I got all this in spades so when I am annoyed, like tonight, that he wolfed down in five seconds the gourmet meal I spent hours making, I laugh it off.
    I spent much of my youth in school or caring for ill relatives. In my late thirties, when I decided I very much wanted to marry I put my full effort into it.
    People felt comfortable pounding the pavement every day to find an affordable apt in Manhattan yet put a fraction of that effort into finding a mate – a more complex and important task.
    WIthout shame, I gave searching for a husband my full attention every day after work. This was in the era before the internet.
    I spread a very wide net and then was extremely picky about the fish I picked up. This is critical. If you have too many wrong dates someone merely inappropriate starts to look good.
    I analyzed my pluses and minuses and realized engineers were my best market niche. They were intelligent, rational/open minded (the opposite of my father who was hot headed and irrational) and very handy around the house (I cannot screw in a light bulb). They are stable and have a very low divorce rate. They like outgoing bubbly women like me because they are slightly the opposite yet have much intelligent thoughts to contribute to a conversation.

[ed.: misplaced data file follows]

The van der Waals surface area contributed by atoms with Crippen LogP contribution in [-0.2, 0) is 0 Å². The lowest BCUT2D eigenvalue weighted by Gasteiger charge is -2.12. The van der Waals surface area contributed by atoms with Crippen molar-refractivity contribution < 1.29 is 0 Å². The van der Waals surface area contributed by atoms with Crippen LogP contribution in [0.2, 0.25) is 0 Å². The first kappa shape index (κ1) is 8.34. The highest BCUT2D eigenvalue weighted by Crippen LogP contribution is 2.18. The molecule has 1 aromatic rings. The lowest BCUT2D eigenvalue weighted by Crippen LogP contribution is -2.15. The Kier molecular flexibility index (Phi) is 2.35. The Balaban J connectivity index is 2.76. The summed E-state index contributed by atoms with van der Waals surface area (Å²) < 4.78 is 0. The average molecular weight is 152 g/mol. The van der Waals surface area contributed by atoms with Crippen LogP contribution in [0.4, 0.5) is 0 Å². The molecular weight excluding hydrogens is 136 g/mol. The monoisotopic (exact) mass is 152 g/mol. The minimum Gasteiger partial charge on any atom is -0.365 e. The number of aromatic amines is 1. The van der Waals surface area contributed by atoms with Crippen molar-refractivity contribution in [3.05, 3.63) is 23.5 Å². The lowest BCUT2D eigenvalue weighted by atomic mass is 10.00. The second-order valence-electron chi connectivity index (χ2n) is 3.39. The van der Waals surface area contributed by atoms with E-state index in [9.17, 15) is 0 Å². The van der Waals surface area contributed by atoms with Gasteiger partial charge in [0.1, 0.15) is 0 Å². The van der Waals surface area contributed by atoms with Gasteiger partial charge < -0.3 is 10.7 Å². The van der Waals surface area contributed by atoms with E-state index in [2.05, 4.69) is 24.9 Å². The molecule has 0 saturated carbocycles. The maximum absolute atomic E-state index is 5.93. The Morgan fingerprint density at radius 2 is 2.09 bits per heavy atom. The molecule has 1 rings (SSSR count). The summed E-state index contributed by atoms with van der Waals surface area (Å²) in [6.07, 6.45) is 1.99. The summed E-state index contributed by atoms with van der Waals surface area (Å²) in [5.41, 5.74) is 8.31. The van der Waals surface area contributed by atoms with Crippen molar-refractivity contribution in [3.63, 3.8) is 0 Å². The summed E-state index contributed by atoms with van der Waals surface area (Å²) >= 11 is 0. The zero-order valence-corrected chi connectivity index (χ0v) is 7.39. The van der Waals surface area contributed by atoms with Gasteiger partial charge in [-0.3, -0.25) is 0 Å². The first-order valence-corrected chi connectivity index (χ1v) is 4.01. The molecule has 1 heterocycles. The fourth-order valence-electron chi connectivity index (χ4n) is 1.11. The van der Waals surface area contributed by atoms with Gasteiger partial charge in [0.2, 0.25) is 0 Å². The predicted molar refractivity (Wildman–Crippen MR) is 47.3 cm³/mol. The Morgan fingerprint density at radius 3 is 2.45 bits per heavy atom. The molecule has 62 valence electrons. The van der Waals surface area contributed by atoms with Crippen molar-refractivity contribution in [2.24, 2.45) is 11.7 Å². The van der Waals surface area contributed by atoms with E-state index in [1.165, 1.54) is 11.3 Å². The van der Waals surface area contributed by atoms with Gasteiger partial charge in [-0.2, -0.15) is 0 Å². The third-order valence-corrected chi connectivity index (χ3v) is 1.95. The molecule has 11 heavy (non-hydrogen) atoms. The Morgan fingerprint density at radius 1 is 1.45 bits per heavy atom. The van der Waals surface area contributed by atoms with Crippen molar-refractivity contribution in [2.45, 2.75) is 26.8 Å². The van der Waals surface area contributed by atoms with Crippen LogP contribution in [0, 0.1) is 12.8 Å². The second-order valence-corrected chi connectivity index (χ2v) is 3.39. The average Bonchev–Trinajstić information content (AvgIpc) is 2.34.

I married a mechanical engineer and we have a very happy marriage.
    I did it all- blind dates, video dating, singles groups: but I tried to focus my efforts on places I could meet men in engineering, math, physics as those guys mesh best with me. And I had just two criteria as I mentioned before. Within a year of beginning these focused efforts I was engaged.
    I think it is very important that women earn enough money for the lifestyle they wish to live, otherwise their choice of a mate will be tainted by financial considerations.

  • Patty, I don’t remember how I stumbled onto your site, but you recently said that you love comments, so hi!
    Thanks for this post! As a not-yet-married-but-desiring-to-be-single, I really appreciate the advice. Thankfully, almost the entire list lines up with what I’ve been saying/thinking for years so there is nothing earth shattering here. Just a timely reminder of what’s really important in a relationship!
    I would like to thank you for creating this site in general though. The biggest reason I keep coming back is because of how much the things you write have helped my somewhat strained relationships with my parents and siblings. Assuming love especially has been an epiphany for me where they are concerned! While it’s probably easier to put this into practice with a spouse, I just want to let you know how life changing it has been to put these concepts into practice in my spouse-less life. I can honestly say that since I quit expecting them to make me feel loved and I’ve actively looked for the ways that they were already showing love, I’ve been able to just sit back and enjoy their company and get to know them on a level that I never thought possible. I really can’t thank you enough! Keep it coming!

By Patty Newbold

Patty Newbold

I am a widow who got it right the second time. I have been sharing here since February 14, 2006 what I learned from that experience and from positive psychology, marriage research, and my training as a marriage educator.